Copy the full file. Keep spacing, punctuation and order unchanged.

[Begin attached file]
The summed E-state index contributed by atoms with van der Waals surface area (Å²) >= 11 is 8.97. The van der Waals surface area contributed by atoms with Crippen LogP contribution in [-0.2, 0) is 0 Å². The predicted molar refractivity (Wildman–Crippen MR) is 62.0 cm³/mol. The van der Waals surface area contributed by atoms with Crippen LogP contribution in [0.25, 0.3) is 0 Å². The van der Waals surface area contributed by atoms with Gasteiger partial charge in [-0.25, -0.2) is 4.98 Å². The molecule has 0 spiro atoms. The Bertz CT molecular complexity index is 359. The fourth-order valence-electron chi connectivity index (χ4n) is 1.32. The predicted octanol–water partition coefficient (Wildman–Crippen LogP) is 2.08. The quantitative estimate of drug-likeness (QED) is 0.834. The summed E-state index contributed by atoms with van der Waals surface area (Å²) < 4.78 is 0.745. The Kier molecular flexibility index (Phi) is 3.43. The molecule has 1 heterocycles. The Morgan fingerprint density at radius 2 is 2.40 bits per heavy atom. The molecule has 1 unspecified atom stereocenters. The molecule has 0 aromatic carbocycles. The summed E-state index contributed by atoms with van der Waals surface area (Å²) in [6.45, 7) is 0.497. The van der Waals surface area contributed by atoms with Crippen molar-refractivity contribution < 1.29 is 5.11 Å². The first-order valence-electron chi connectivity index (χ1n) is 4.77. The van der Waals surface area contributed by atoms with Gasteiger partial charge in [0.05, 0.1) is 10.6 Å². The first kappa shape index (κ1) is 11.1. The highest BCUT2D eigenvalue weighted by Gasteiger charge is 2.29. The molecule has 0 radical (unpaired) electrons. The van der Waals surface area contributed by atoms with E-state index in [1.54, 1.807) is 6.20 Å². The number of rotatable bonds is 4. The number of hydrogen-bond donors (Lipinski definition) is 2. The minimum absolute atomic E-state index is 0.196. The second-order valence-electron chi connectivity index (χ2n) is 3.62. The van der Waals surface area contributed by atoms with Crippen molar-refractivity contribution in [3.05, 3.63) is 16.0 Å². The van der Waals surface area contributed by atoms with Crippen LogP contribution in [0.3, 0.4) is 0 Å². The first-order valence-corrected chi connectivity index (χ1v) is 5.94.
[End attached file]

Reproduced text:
The summed E-state index contributed by atoms with van der Waals surface area (Å²) >= 11 is 8.97. The van der Waals surface area contributed by atoms with Crippen LogP contribution in [-0.2, 0) is 0 Å². The predicted molar refractivity (Wildman–Crippen MR) is 62.0 cm³/mol. The van der Waals surface area contributed by atoms with Crippen LogP contribution in [0.25, 0.3) is 0 Å². The van der Waals surface area contributed by atoms with Gasteiger partial charge in [-0.25, -0.2) is 4.98 Å². The molecule has 0 spiro atoms. The Bertz CT molecular complexity index is 359. The fourth-order valence-electron chi connectivity index (χ4n) is 1.32. The predicted octanol–water partition coefficient (Wildman–Crippen LogP) is 2.08. The quantitative estimate of drug-likeness (QED) is 0.834. The summed E-state index contributed by atoms with van der Waals surface area (Å²) < 4.78 is 0.745. The Kier molecular flexibility index (Phi) is 3.43. The molecule has 1 heterocycles. The Morgan fingerprint density at radius 2 is 2.40 bits per heavy atom. The molecule has 1 unspecified atom stereocenters. The molecule has 0 aromatic carbocycles. The summed E-state index contributed by atoms with van der Waals surface area (Å²) in [6.45, 7) is 0.497. The van der Waals surface area contributed by atoms with Crippen molar-refractivity contribution < 1.29 is 5.11 Å². The first-order valence-electron chi connectivity index (χ1n) is 4.77. The van der Waals surface area contributed by atoms with Gasteiger partial charge in [0.05, 0.1) is 10.6 Å². The first kappa shape index (κ1) is 11.1. The highest BCUT2D eigenvalue weighted by Gasteiger charge is 2.29. The molecule has 0 radical (unpaired) electrons. The van der Waals surface area contributed by atoms with E-state index in [1.54, 1.807) is 6.20 Å². The number of rotatable bonds is 4. The number of hydrogen-bond donors (Lipinski definition) is 2. The minimum absolute atomic E-state index is 0.196. The second-order valence-electron chi connectivity index (χ2n) is 3.62. The van der Waals surface area contributed by atoms with Crippen molar-refractivity contribution in [3.05, 3.63) is 16.0 Å². The van der Waals surface area contributed by atoms with Crippen LogP contribution in [0.3, 0.4) is 0 Å². The first-order valence-corrected chi connectivity index (χ1v) is 5.94.